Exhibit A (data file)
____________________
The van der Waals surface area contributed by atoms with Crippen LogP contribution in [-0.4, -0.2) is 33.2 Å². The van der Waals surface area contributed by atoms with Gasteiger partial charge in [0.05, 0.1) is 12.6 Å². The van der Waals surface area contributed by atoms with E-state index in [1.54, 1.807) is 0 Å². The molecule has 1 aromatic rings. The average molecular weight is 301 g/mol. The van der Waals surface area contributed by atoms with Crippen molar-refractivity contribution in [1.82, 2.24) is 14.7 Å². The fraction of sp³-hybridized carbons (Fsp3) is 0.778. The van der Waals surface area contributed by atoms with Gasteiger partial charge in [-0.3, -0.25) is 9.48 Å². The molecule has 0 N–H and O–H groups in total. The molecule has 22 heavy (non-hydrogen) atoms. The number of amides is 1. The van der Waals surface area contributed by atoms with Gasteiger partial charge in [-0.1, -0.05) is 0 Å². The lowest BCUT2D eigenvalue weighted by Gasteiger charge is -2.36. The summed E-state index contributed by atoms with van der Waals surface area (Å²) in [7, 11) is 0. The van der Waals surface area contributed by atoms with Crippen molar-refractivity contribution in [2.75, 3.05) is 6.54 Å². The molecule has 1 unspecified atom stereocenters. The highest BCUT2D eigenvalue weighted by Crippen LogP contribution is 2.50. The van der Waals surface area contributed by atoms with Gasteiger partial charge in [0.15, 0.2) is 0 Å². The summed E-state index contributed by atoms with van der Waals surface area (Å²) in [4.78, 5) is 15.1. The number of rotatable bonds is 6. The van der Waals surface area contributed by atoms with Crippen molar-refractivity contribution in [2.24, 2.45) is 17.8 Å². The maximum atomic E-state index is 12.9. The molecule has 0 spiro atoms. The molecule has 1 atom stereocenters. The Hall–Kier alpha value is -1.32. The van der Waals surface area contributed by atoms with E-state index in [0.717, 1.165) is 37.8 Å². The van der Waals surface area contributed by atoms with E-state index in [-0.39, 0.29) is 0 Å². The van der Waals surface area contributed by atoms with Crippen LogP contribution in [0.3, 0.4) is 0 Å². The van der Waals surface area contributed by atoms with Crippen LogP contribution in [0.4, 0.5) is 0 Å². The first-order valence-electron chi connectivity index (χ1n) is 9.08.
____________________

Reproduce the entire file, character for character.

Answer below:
The van der Waals surface area contributed by atoms with Crippen LogP contribution in [-0.4, -0.2) is 33.2 Å². The van der Waals surface area contributed by atoms with Gasteiger partial charge in [0.05, 0.1) is 12.6 Å². The van der Waals surface area contributed by atoms with E-state index in [1.54, 1.807) is 0 Å². The molecule has 1 aromatic rings. The average molecular weight is 301 g/mol. The van der Waals surface area contributed by atoms with Crippen molar-refractivity contribution in [1.82, 2.24) is 14.7 Å². The fraction of sp³-hybridized carbons (Fsp3) is 0.778. The van der Waals surface area contributed by atoms with Gasteiger partial charge in [-0.3, -0.25) is 9.48 Å². The molecule has 0 N–H and O–H groups in total. The molecule has 22 heavy (non-hydrogen) atoms. The number of amides is 1. The van der Waals surface area contributed by atoms with Gasteiger partial charge in [-0.1, -0.05) is 0 Å². The lowest BCUT2D eigenvalue weighted by Gasteiger charge is -2.36. The summed E-state index contributed by atoms with van der Waals surface area (Å²) in [7, 11) is 0. The van der Waals surface area contributed by atoms with Crippen molar-refractivity contribution in [2.75, 3.05) is 6.54 Å². The molecule has 1 unspecified atom stereocenters. The highest BCUT2D eigenvalue weighted by Crippen LogP contribution is 2.50. The van der Waals surface area contributed by atoms with Gasteiger partial charge in [0.15, 0.2) is 0 Å². The summed E-state index contributed by atoms with van der Waals surface area (Å²) in [4.78, 5) is 15.1. The number of rotatable bonds is 6. The van der Waals surface area contributed by atoms with Crippen molar-refractivity contribution in [2.24, 2.45) is 17.8 Å². The maximum atomic E-state index is 12.9. The molecule has 0 spiro atoms. The molecule has 1 atom stereocenters. The Hall–Kier alpha value is -1.32. The van der Waals surface area contributed by atoms with E-state index in [0.717, 1.165) is 37.8 Å². The van der Waals surface area contributed by atoms with E-state index in [-0.39, 0.29) is 0 Å². The van der Waals surface area contributed by atoms with Crippen LogP contribution in [0.3, 0.4) is 0 Å². The van der Waals surface area contributed by atoms with Crippen LogP contribution in [0.4, 0.5) is 0 Å². The first-order valence-electron chi connectivity index (χ1n) is 9.08.